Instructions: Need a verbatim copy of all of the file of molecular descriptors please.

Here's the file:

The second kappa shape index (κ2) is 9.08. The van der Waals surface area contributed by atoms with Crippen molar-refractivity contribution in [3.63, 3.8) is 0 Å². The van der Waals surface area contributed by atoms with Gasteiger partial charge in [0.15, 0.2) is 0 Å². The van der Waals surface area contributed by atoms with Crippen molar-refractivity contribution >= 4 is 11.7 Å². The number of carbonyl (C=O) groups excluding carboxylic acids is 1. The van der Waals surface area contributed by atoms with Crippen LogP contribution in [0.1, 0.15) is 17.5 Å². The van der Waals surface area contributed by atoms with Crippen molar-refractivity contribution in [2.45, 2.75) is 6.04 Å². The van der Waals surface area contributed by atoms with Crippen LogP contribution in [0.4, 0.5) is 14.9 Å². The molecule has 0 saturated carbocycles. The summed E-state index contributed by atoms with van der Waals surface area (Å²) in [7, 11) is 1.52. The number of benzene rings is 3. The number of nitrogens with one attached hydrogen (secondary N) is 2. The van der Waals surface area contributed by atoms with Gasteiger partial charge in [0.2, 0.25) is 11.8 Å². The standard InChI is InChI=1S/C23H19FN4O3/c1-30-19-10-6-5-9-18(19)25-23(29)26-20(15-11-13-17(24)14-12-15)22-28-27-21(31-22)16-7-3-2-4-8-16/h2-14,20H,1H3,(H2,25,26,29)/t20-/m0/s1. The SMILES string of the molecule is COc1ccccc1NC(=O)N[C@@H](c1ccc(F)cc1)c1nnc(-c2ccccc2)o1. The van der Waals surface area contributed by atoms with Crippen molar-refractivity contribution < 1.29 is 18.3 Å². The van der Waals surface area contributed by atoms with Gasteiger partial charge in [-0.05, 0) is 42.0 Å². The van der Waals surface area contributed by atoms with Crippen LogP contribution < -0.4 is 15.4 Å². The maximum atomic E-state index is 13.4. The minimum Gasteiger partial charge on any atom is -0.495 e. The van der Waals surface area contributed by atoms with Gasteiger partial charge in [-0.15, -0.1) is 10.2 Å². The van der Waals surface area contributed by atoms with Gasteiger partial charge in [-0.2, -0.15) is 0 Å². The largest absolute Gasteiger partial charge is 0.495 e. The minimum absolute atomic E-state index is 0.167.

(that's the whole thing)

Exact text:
The second kappa shape index (κ2) is 9.08. The van der Waals surface area contributed by atoms with Crippen molar-refractivity contribution in [3.63, 3.8) is 0 Å². The van der Waals surface area contributed by atoms with Gasteiger partial charge in [0.15, 0.2) is 0 Å². The van der Waals surface area contributed by atoms with Crippen molar-refractivity contribution >= 4 is 11.7 Å². The number of carbonyl (C=O) groups excluding carboxylic acids is 1. The van der Waals surface area contributed by atoms with Crippen LogP contribution in [0.1, 0.15) is 17.5 Å². The van der Waals surface area contributed by atoms with Crippen molar-refractivity contribution in [2.45, 2.75) is 6.04 Å². The van der Waals surface area contributed by atoms with Crippen LogP contribution in [0.4, 0.5) is 14.9 Å². The molecule has 0 saturated carbocycles. The summed E-state index contributed by atoms with van der Waals surface area (Å²) in [7, 11) is 1.52. The number of benzene rings is 3. The number of nitrogens with one attached hydrogen (secondary N) is 2. The van der Waals surface area contributed by atoms with Gasteiger partial charge in [0.2, 0.25) is 11.8 Å². The standard InChI is InChI=1S/C23H19FN4O3/c1-30-19-10-6-5-9-18(19)25-23(29)26-20(15-11-13-17(24)14-12-15)22-28-27-21(31-22)16-7-3-2-4-8-16/h2-14,20H,1H3,(H2,25,26,29)/t20-/m0/s1. The SMILES string of the molecule is COc1ccccc1NC(=O)N[C@@H](c1ccc(F)cc1)c1nnc(-c2ccccc2)o1. The van der Waals surface area contributed by atoms with Crippen molar-refractivity contribution < 1.29 is 18.3 Å². The van der Waals surface area contributed by atoms with Gasteiger partial charge in [-0.05, 0) is 42.0 Å². The van der Waals surface area contributed by atoms with Crippen LogP contribution < -0.4 is 15.4 Å². The maximum atomic E-state index is 13.4. The minimum Gasteiger partial charge on any atom is -0.495 e. The van der Waals surface area contributed by atoms with Gasteiger partial charge in [-0.15, -0.1) is 10.2 Å². The van der Waals surface area contributed by atoms with Gasteiger partial charge in [-0.2, -0.15) is 0 Å². The largest absolute Gasteiger partial charge is 0.495 e. The minimum absolute atomic E-state index is 0.167.